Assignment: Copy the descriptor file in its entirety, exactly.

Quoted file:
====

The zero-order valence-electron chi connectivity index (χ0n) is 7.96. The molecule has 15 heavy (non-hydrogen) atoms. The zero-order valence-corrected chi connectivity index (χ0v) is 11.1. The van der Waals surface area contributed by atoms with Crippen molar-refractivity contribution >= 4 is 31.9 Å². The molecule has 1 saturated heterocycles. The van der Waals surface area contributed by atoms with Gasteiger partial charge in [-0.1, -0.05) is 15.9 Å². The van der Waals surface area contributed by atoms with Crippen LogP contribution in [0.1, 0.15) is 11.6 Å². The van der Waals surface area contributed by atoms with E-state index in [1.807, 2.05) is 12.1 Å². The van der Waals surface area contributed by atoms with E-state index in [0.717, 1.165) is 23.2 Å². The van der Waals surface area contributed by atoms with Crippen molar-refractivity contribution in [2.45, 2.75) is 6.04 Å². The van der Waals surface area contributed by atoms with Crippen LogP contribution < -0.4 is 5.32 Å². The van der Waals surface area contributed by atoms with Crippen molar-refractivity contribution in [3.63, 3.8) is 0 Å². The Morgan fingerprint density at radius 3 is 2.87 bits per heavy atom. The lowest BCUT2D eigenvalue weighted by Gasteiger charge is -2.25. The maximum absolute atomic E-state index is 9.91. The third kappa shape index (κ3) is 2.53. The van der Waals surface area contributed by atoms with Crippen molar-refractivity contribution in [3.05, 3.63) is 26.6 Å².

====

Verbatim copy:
The zero-order valence-electron chi connectivity index (χ0n) is 7.96. The molecule has 15 heavy (non-hydrogen) atoms. The zero-order valence-corrected chi connectivity index (χ0v) is 11.1. The van der Waals surface area contributed by atoms with Crippen molar-refractivity contribution >= 4 is 31.9 Å². The molecule has 1 saturated heterocycles. The van der Waals surface area contributed by atoms with Gasteiger partial charge in [-0.1, -0.05) is 15.9 Å². The van der Waals surface area contributed by atoms with Crippen LogP contribution in [0.1, 0.15) is 11.6 Å². The van der Waals surface area contributed by atoms with E-state index in [1.807, 2.05) is 12.1 Å². The van der Waals surface area contributed by atoms with E-state index in [0.717, 1.165) is 23.2 Å². The van der Waals surface area contributed by atoms with Crippen molar-refractivity contribution in [2.45, 2.75) is 6.04 Å². The van der Waals surface area contributed by atoms with Crippen LogP contribution < -0.4 is 5.32 Å². The van der Waals surface area contributed by atoms with Crippen molar-refractivity contribution in [3.63, 3.8) is 0 Å². The Morgan fingerprint density at radius 3 is 2.87 bits per heavy atom. The lowest BCUT2D eigenvalue weighted by Gasteiger charge is -2.25. The maximum absolute atomic E-state index is 9.91. The third kappa shape index (κ3) is 2.53. The van der Waals surface area contributed by atoms with Crippen molar-refractivity contribution in [3.05, 3.63) is 26.6 Å².